Xtraordinary Women Magazine April 2014 | Page 2

Are you busy with any projects at the moment? If so, please tell us a little more about them.

Umduduzi – Hospice Care for Children is my daily ongoing project! Based in Durban, we aim to promote and provide compassionate care to children with life threatening and life limiting illnesses. It’s all about bringing compassion, dignity, relevant care and relief from discomfort and pain to children diagnosed with terminal illnesses within KZN. We do this through direct patient care, mentorship, empowerment of caregivers, training and advocacy.

What is it that you are passionate about?

I am absolutely passionate about compassion itself and child rights, including a child’s right to play, to learn and to live well until their last moment regardless of whether they live for days or years.

Who or What has been the biggest influence in your life and why

I would have to say my beautiful parents and sister; my colourful family has a wonderful celebratory and accepting attitude to life, death and everything in between. Their deeply generous and giving spirits along with a well-developed sense of humour are always with me.

What is your personal “motto”? Just be true and you can’t really go wrong!

Who or what is your inspiration and why?

On a daily basis I am inspired by the children and parents that I serve. When a child is severely ill, a whole family is in turmoil. Their courage and bravery to face each new day is overwhelming and certainly helps me get out of bed every morning.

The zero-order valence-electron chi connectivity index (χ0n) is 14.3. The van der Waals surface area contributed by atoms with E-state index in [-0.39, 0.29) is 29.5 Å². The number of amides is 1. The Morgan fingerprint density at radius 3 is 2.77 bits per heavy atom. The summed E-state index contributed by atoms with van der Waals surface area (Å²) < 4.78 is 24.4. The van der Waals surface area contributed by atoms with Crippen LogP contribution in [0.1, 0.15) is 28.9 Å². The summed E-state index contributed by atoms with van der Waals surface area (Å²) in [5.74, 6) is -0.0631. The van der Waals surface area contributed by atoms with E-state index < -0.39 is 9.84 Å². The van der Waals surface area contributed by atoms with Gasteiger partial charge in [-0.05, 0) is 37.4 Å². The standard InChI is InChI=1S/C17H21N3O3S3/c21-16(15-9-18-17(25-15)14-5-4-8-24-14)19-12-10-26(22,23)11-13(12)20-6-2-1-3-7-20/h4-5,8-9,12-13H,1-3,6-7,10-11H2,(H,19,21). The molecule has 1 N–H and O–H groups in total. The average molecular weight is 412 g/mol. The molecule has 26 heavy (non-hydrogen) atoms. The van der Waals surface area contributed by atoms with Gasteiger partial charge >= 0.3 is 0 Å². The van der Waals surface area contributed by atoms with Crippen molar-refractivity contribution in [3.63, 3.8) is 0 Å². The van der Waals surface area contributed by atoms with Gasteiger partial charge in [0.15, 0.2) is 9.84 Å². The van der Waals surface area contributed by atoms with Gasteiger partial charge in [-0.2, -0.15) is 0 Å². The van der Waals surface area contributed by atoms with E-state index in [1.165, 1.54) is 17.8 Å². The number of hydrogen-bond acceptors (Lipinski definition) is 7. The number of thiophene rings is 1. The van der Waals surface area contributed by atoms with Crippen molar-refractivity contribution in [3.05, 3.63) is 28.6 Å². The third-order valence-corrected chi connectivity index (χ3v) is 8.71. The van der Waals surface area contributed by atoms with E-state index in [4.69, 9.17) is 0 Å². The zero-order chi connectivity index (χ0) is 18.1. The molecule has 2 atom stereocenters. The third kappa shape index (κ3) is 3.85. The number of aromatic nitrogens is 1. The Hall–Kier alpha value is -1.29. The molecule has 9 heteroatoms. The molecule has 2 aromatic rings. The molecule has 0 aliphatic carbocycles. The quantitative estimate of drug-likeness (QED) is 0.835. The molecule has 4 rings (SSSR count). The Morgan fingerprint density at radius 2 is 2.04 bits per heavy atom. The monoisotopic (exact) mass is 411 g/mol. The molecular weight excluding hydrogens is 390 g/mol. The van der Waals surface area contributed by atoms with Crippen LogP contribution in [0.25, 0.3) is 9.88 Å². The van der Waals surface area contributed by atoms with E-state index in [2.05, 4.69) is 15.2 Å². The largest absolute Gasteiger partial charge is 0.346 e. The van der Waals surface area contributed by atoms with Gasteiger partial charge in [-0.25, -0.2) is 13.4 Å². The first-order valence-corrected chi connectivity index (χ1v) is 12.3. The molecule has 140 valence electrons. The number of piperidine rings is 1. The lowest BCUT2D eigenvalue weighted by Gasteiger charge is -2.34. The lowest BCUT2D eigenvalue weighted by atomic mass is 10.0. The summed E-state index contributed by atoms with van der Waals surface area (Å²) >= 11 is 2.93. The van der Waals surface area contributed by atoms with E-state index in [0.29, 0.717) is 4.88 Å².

What has been your biggest adversity and how have you overcome it?

Despite my profession and chosen career, my father’s death, although fast, was not a good death. The health professionals in charge of his care, did not allow him the pain-free and dignified death he was entitled to. At first I was really angry but realised very quickly that doctors themselves are often ignorant and full of fear and the only way to improve things is to create awareness and teach them how to cope better with death and dying themselves.

What advice would you give your younger self?

Don’t sweat the small stuff. Not everything is black and white. Learn to enjoy the grey and focus on the things that really matter, like family, friends and being happy in your day to day existence.

Your favourite quote.

Life isn’t about waiting for the storm to pass, it is about learning to dance in the rain.

Your favourite daily affirmation (if you have one)? Love begets love; just love more.

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Photos from: leadsa.co.

Dr. julia ambler

Umduduzi – Hospice Care for Children


Born and bred in Durban, I graduated from UCT as a medical doctor 1998. After my junior doctor years I spent 6 years in Oxford, UK returning home in early 2008. Whilst in the UK I trained and worked as a general practitioner and a children’s hospice doctor at Helen and Douglas Houses in Oxford. Back in South Africa, palliative care is not a registered speciality and hence the only way to work in this field is through an NGO, which I did for a few years before that NGO was forced to close. In January 2013 I co-founded Umduduzi – Hospice Care for Children.

I have two beautiful sons, Luke age 8 and Jack age 6 and live in Durban with my wonderful and supportive partner.

Please tell us a little more about yourself and your journey thus far.

My first experiences of being a doctor were in the ‘bad old days’ before any treatment for HIV/AIDS was available in South Africa. It was overwhelming. Night after night adults and children would die in front of my eyes and I had no idea how to help. I was then blessed to have the opportunity to work and study further in the UK and discovered the world of palliative care for children. That moment of realising just how much can be done when a child is dying, changed my life forever.

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